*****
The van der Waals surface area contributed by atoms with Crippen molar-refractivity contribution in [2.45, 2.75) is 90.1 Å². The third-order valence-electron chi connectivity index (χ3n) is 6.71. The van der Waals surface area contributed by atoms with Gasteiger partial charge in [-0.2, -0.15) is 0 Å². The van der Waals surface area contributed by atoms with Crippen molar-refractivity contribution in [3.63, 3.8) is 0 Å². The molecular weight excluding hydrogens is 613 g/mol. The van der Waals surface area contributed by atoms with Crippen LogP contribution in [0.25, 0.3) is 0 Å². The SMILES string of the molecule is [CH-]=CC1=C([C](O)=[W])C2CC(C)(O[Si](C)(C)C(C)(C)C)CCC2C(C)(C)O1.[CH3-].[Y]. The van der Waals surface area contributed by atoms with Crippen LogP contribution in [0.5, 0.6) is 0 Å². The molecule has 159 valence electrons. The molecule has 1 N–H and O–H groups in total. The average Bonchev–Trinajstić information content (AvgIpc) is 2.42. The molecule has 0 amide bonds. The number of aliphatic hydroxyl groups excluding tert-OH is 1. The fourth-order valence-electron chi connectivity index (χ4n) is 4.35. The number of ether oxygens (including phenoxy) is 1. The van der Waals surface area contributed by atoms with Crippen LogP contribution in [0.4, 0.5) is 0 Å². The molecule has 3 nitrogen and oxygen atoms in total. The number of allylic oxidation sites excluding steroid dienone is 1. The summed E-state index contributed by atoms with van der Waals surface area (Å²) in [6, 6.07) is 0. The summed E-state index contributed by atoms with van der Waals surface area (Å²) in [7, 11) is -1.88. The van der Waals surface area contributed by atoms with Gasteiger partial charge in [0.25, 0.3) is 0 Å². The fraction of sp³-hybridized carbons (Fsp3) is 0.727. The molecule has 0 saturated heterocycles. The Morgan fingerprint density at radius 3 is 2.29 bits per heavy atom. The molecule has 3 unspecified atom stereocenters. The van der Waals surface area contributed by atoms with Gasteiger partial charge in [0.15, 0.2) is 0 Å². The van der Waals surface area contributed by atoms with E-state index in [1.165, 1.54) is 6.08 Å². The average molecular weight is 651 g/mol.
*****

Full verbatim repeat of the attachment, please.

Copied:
The van der Waals surface area contributed by atoms with Crippen molar-refractivity contribution in [2.45, 2.75) is 90.1 Å². The third-order valence-electron chi connectivity index (χ3n) is 6.71. The van der Waals surface area contributed by atoms with Gasteiger partial charge in [-0.2, -0.15) is 0 Å². The van der Waals surface area contributed by atoms with Crippen molar-refractivity contribution in [3.63, 3.8) is 0 Å². The molecular weight excluding hydrogens is 613 g/mol. The van der Waals surface area contributed by atoms with Crippen LogP contribution in [0.25, 0.3) is 0 Å². The SMILES string of the molecule is [CH-]=CC1=C([C](O)=[W])C2CC(C)(O[Si](C)(C)C(C)(C)C)CCC2C(C)(C)O1.[CH3-].[Y]. The van der Waals surface area contributed by atoms with Crippen LogP contribution in [0.5, 0.6) is 0 Å². The molecule has 159 valence electrons. The molecule has 1 N–H and O–H groups in total. The average Bonchev–Trinajstić information content (AvgIpc) is 2.42. The molecule has 0 amide bonds. The number of aliphatic hydroxyl groups excluding tert-OH is 1. The fourth-order valence-electron chi connectivity index (χ4n) is 4.35. The number of ether oxygens (including phenoxy) is 1. The van der Waals surface area contributed by atoms with Crippen LogP contribution in [0.4, 0.5) is 0 Å². The molecule has 3 nitrogen and oxygen atoms in total. The number of allylic oxidation sites excluding steroid dienone is 1. The summed E-state index contributed by atoms with van der Waals surface area (Å²) in [6, 6.07) is 0. The summed E-state index contributed by atoms with van der Waals surface area (Å²) in [7, 11) is -1.88. The van der Waals surface area contributed by atoms with Gasteiger partial charge in [0.25, 0.3) is 0 Å². The fraction of sp³-hybridized carbons (Fsp3) is 0.727. The molecule has 0 saturated heterocycles. The Morgan fingerprint density at radius 3 is 2.29 bits per heavy atom. The molecule has 3 unspecified atom stereocenters. The van der Waals surface area contributed by atoms with Gasteiger partial charge in [0.15, 0.2) is 0 Å². The van der Waals surface area contributed by atoms with E-state index in [1.165, 1.54) is 6.08 Å². The average molecular weight is 651 g/mol.